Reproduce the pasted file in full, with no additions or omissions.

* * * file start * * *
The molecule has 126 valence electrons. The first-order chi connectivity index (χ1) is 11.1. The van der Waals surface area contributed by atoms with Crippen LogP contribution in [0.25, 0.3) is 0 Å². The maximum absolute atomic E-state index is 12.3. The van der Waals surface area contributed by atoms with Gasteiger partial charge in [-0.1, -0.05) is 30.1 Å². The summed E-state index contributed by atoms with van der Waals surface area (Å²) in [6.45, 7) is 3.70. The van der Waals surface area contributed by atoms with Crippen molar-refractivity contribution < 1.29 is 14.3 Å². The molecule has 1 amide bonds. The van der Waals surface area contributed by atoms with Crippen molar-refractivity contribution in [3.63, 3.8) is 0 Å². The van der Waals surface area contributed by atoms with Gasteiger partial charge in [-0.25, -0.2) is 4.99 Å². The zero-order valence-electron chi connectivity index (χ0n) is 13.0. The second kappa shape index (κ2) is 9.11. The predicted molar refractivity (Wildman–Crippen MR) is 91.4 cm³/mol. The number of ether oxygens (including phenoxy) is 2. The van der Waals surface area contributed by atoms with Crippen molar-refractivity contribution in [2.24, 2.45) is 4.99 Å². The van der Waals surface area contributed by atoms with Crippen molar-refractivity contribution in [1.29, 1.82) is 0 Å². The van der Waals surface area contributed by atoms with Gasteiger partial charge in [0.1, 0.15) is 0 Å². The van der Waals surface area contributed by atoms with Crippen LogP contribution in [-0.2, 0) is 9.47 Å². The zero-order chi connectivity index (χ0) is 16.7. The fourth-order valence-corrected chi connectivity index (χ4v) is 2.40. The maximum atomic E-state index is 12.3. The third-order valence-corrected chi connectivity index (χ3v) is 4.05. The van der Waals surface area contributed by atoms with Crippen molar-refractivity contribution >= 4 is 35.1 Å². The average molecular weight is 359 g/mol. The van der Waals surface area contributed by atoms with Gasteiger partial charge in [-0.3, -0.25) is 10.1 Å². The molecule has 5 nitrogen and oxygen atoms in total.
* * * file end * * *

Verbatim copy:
The molecule has 126 valence electrons. The first-order chi connectivity index (χ1) is 11.1. The van der Waals surface area contributed by atoms with Crippen LogP contribution in [0.25, 0.3) is 0 Å². The maximum absolute atomic E-state index is 12.3. The van der Waals surface area contributed by atoms with Gasteiger partial charge in [-0.1, -0.05) is 30.1 Å². The summed E-state index contributed by atoms with van der Waals surface area (Å²) in [6.45, 7) is 3.70. The van der Waals surface area contributed by atoms with Crippen molar-refractivity contribution < 1.29 is 14.3 Å². The molecule has 1 amide bonds. The van der Waals surface area contributed by atoms with Crippen molar-refractivity contribution in [3.63, 3.8) is 0 Å². The van der Waals surface area contributed by atoms with Gasteiger partial charge in [-0.25, -0.2) is 4.99 Å². The zero-order valence-electron chi connectivity index (χ0n) is 13.0. The second kappa shape index (κ2) is 9.11. The predicted molar refractivity (Wildman–Crippen MR) is 91.4 cm³/mol. The number of ether oxygens (including phenoxy) is 2. The van der Waals surface area contributed by atoms with Crippen molar-refractivity contribution in [2.24, 2.45) is 4.99 Å². The van der Waals surface area contributed by atoms with Crippen molar-refractivity contribution in [1.29, 1.82) is 0 Å². The van der Waals surface area contributed by atoms with Gasteiger partial charge in [0.1, 0.15) is 0 Å². The van der Waals surface area contributed by atoms with Crippen LogP contribution in [-0.2, 0) is 9.47 Å². The zero-order chi connectivity index (χ0) is 16.7. The fourth-order valence-corrected chi connectivity index (χ4v) is 2.40. The maximum atomic E-state index is 12.3. The third-order valence-corrected chi connectivity index (χ3v) is 4.05. The van der Waals surface area contributed by atoms with Crippen molar-refractivity contribution >= 4 is 35.1 Å². The average molecular weight is 359 g/mol. The van der Waals surface area contributed by atoms with Gasteiger partial charge in [-0.3, -0.25) is 10.1 Å². The molecule has 5 nitrogen and oxygen atoms in total.